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I have two fields that are of the same type in my property-grid. However, one is read-only, the other is editable.

Both of these fields are of a custom type, and thus have a custom UITypeEditor, which puts the elipsis ([...]) button on the field.

[
     CategoryAttribute("5 - Wind"),
     DisplayName("Factored Area"),
     Description("The factored area for the segment."),
     EditorAttribute(typeof(umConversionTypeEditor), typeof(UITypeEditor)),
     TypeConverter(typeof(umConversionTypeConverter)),
     ReadOnly(true)
]
public FactoredAreaClass FactoredArea { ... }

[
     CategoryAttribute("5 - Wind"),
     DisplayName("Factored Area Modifier"),
     Description("The factored area modifier."),
     EditorAttribute(typeof(umConversionTypeEditor), typeof(UITypeEditor)),
     TypeConverter(typeof(umConversionTypeConverter))
]
public FactoredAreaClass FactoredAreaMod { ... }

In this example, FactoredAreaMod is available to be edited, but BOTH have the elipsis, which will cause great confusion with the users. Any way to turn that off??

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3 Answers 3

up vote 1 down vote accepted

Use the ReadOnly attribute. This marks it as design-time read-only while keeping it read/write for runtime use.

Also, you should either apply the Editor attribute to the type rather than the properties. There's no gain in applying it to a property if you don't want that property to be editable.

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In the example, notice that I did use ReadOnly attribute. And this is for use within the property grid during run-time. So, am I just out of luck?? –  Jerry Mar 5 '09 at 21:25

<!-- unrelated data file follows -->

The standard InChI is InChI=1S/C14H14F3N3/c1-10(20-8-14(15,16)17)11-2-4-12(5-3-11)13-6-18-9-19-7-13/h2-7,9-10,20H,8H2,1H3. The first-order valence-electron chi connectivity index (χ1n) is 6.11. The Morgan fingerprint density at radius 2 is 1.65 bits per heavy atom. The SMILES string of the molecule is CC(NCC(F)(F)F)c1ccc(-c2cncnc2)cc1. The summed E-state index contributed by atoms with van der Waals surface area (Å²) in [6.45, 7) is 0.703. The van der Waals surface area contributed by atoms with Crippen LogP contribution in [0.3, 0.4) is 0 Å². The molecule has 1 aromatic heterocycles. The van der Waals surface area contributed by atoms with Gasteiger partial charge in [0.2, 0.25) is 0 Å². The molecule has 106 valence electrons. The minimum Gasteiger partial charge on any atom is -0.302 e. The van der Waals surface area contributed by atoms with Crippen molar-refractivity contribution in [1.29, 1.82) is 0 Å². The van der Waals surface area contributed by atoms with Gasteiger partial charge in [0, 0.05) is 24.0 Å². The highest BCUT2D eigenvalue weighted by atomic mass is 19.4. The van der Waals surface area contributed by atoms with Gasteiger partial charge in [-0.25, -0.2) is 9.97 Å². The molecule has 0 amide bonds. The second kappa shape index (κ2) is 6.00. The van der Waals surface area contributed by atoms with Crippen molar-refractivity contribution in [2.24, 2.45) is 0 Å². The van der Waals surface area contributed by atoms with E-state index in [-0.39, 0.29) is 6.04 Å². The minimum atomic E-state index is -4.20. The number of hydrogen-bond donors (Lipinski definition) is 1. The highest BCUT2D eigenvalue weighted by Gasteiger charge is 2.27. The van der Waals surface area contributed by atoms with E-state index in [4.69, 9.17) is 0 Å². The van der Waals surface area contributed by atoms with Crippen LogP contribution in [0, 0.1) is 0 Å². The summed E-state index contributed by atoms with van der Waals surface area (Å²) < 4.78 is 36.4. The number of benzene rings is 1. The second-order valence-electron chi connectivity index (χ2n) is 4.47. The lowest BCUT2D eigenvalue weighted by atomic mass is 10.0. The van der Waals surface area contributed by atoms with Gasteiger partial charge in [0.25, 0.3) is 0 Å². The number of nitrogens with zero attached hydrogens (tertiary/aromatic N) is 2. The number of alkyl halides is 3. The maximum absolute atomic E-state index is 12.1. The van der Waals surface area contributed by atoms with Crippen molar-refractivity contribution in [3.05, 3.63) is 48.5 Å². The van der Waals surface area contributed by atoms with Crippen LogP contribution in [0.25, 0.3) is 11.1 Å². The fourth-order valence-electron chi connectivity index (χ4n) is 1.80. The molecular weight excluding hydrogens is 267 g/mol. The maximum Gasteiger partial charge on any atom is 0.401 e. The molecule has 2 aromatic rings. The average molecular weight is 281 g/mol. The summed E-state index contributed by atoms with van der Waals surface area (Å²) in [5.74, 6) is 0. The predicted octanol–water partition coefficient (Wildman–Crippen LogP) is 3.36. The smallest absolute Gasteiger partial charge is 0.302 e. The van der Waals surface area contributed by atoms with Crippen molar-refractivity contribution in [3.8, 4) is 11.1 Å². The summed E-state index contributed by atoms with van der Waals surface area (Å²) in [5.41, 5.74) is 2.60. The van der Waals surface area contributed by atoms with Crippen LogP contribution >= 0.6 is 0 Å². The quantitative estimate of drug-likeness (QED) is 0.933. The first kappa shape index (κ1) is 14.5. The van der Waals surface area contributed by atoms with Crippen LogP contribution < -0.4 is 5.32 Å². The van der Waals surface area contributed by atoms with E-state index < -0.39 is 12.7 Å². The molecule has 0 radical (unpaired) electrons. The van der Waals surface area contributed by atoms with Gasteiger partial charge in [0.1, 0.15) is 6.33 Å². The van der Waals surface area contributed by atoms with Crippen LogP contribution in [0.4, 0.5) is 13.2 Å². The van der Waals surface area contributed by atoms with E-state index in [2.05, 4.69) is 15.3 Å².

I can see that now. However, I suspect the EditorAttribute declaration is taking precedence. You should apply that attribute to your FactoredAreaMod type or only to the property that actually should be edited. –  Jeff Yates Mar 5 '09 at 21:29

Thanks to Jeff Yates, I came up with an alternate solution. Here's how I solved it...

The biggest issue was that the EditorAttribute was actually assigned in the FactoredAreaClass. I put it in the raw example just to show that there was an editor attribute assigned.

[
    CategoryAttribute("5 - Wind"),
    DisplayName("Factored Area"),
    Description("The factored area for the segment."),
    EditorAttribute(typeof(UITypeEditor), typeof(UITypeEditor)), // RESET THE UITYPEEDITOR to "nothing"
    ReadOnly(true)
]
public FactoredAreaClass FactoredArea { ... }

[
    CategoryAttribute("5 - Wind"),
    DisplayName("Factored Area Modifier"),
    Description("The factored area modifier."),
    // the EditorAttribute and TypeConverter are part of FactoredAreaClass
]
public FactoredAreaClass FactoredAreaMod { ... }

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The trick is not to use the Modal style when the bounded property is readonly. Luckily for us, the context is provided in the GetEditStyle method. A simple code will do the job:

public override UITypeEditorEditStyle GetEditStyle(ITypeDescriptorContext context)
{
  return context.PropertyDescriptor.IsReadOnly 
          ? UITypeEditorEditStyle.None 
          : UITypeEditorEditStyle.Modal;       
}
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